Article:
Unhealthy habits usually don’t occur in isolation. According to a new study by researchers at SUNY Binghamton, “the adoption of one harmful behavior, such as heavy alcohol use, can lead college students into a vicious cycle of poor lifestyle choices, lack of sleep, mental distress and poor grades.” Most failing college students are failing because of their mental health and ability to manage responsibilities of college life, not because of their academic abilities.

How Prepared Can You Really Be for College?

SAT scores and AP classes aren’t really a good indicator of whether you are prepared to handle the load of college life. Many students who had high expectations for themselves in high school never learned how to balance work with play. While college isn’t necessarily all about partying, it is about having the freedom and independence to manage your own time without the guidance of your parents or your teachers. Depending on the size of the school you go to, your teachers may not know your name, let alone many details about your personal life.

While high school teachers may try to bring up topics related to mental health, study skills, and resources available at the school to help struggling students, college teachers are less likely to notice. More often than not, students are shuttled into college and new environments without healthy habits that will prepare them to deal with inevitable stressors. In college, many students struggle to balance academics with basics of self-care, including adequate sleep, nutrition, and physical exercise, and may pick up some bad habits along the way to cope.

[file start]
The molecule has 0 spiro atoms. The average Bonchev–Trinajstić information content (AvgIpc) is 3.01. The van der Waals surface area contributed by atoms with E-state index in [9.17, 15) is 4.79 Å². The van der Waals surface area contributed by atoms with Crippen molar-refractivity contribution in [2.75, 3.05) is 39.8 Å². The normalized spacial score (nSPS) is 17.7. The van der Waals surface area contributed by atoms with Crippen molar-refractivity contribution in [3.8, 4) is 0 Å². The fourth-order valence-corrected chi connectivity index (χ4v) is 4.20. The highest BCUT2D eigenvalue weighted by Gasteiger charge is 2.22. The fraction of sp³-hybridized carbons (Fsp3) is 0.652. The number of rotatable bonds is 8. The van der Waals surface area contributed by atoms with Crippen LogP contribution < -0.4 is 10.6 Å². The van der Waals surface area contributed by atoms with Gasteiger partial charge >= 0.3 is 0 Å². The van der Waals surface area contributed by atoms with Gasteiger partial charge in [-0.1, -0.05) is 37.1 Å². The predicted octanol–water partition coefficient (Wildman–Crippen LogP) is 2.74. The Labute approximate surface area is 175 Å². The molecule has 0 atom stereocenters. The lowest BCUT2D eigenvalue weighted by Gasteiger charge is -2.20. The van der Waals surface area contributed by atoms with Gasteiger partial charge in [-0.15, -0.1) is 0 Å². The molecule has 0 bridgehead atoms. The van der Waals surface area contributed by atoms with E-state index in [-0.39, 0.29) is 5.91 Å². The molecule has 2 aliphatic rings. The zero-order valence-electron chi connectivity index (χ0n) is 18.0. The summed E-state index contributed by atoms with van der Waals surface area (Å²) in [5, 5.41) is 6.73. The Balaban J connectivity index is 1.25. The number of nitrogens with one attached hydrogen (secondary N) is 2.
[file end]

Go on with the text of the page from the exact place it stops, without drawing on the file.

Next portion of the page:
The Domino Effect

In the SUNY study, they found that severe mental distress was linked to substance abuse (including excessive alcohol drinking), extreme daytime sleepiness, poor academic attitude and low GPA. While each of these issues can affect stress levels, when combined, students may feel like they are in crisis mode. For students who are already struggling with mental health issues, such as depression and anxiety, this can lead to overwhelming feelings of failure, inadequacy, and hopelessness. It becomes a vicious cycle as most students turn to unhealthy habits to cope with these intense feelings. Although drinking the blues away and pulling all nighters to cram for a test may seem like effective ways to deal with a situation, it may actually exaggerate the problems you’re experiencing, if not in the moment, then with a hangover or sleep deprivation.

Breaking the Cycle

Substance use can lead to poor self-care habits, which can lead to low motivation, which can lead to poor academic performance, which brings you back to drinking to cope with getting a bad grade. Interrupting the cycle at any one of these chains can affect the progression of the cycle, however holding onto any of them can increase your chances of falling back into the full pattern.

Chronic stress refers to your body’s physical manifestations of stress when you frequently feel on the verge of panic. Your body does not get a chance to recover before your fight-or-flight system is activated again. Taking time off of school gives students time to focus on their mental health and develop healthy habits to cope with stress. It can be hard to prioritize your own well-being when you feel like you are drowning in things to turn in for a grade.

How Adventure Therapy can Help

blueFire PulsaR offers co-ed adventure-based wilderness therapy for young adults 18-28 trying to break the vicious cycle leading to failure in college.  Our students struggle with emotional and behavioral challenges, including anxiety, depression, motivation, trauma, and substance abuse that have affected their ability to achieve success in school and in other areas of their life. Wilderness programs push students out of their comfort zone and helps them to break the cycle of failure to launch by encouraging fun, healthy lifestyle choices. We help young adults  rediscover their inner spark that fuels their motivation and confidence to pursue their interests.

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